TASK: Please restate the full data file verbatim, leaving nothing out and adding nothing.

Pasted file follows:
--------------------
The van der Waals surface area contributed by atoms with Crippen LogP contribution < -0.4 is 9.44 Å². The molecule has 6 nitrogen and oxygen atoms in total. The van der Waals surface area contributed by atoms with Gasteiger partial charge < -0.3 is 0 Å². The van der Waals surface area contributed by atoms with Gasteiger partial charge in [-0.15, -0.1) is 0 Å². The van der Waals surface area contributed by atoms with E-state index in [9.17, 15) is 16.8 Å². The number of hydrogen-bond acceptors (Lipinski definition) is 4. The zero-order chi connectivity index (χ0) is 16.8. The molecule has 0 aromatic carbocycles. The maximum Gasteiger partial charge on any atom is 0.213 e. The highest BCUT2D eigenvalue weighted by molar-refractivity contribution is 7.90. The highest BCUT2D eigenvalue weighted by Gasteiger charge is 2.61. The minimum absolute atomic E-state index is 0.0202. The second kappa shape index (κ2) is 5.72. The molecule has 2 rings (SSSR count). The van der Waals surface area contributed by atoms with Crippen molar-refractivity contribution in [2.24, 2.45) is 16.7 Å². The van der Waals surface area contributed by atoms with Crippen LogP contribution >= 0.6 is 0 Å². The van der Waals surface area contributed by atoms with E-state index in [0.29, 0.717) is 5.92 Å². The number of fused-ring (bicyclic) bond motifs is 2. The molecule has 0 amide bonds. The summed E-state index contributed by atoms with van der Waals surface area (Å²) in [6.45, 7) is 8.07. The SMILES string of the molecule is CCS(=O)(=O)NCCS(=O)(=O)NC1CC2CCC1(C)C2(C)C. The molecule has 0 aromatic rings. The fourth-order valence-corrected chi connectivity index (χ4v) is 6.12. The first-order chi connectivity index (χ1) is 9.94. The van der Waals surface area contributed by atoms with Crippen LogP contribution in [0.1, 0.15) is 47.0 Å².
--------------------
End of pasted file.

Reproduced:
The van der Waals surface area contributed by atoms with Crippen LogP contribution < -0.4 is 9.44 Å². The molecule has 6 nitrogen and oxygen atoms in total. The van der Waals surface area contributed by atoms with Gasteiger partial charge < -0.3 is 0 Å². The van der Waals surface area contributed by atoms with Gasteiger partial charge in [-0.15, -0.1) is 0 Å². The van der Waals surface area contributed by atoms with E-state index in [9.17, 15) is 16.8 Å². The number of hydrogen-bond acceptors (Lipinski definition) is 4. The zero-order chi connectivity index (χ0) is 16.8. The molecule has 0 aromatic carbocycles. The maximum Gasteiger partial charge on any atom is 0.213 e. The highest BCUT2D eigenvalue weighted by molar-refractivity contribution is 7.90. The highest BCUT2D eigenvalue weighted by Gasteiger charge is 2.61. The minimum absolute atomic E-state index is 0.0202. The second kappa shape index (κ2) is 5.72. The molecule has 2 rings (SSSR count). The van der Waals surface area contributed by atoms with Crippen molar-refractivity contribution in [2.24, 2.45) is 16.7 Å². The van der Waals surface area contributed by atoms with Crippen LogP contribution >= 0.6 is 0 Å². The van der Waals surface area contributed by atoms with E-state index in [0.29, 0.717) is 5.92 Å². The number of fused-ring (bicyclic) bond motifs is 2. The molecule has 0 amide bonds. The summed E-state index contributed by atoms with van der Waals surface area (Å²) in [6.45, 7) is 8.07. The SMILES string of the molecule is CCS(=O)(=O)NCCS(=O)(=O)NC1CC2CCC1(C)C2(C)C. The molecule has 0 aromatic rings. The fourth-order valence-corrected chi connectivity index (χ4v) is 6.12. The first-order chi connectivity index (χ1) is 9.94. The van der Waals surface area contributed by atoms with Crippen LogP contribution in [0.1, 0.15) is 47.0 Å².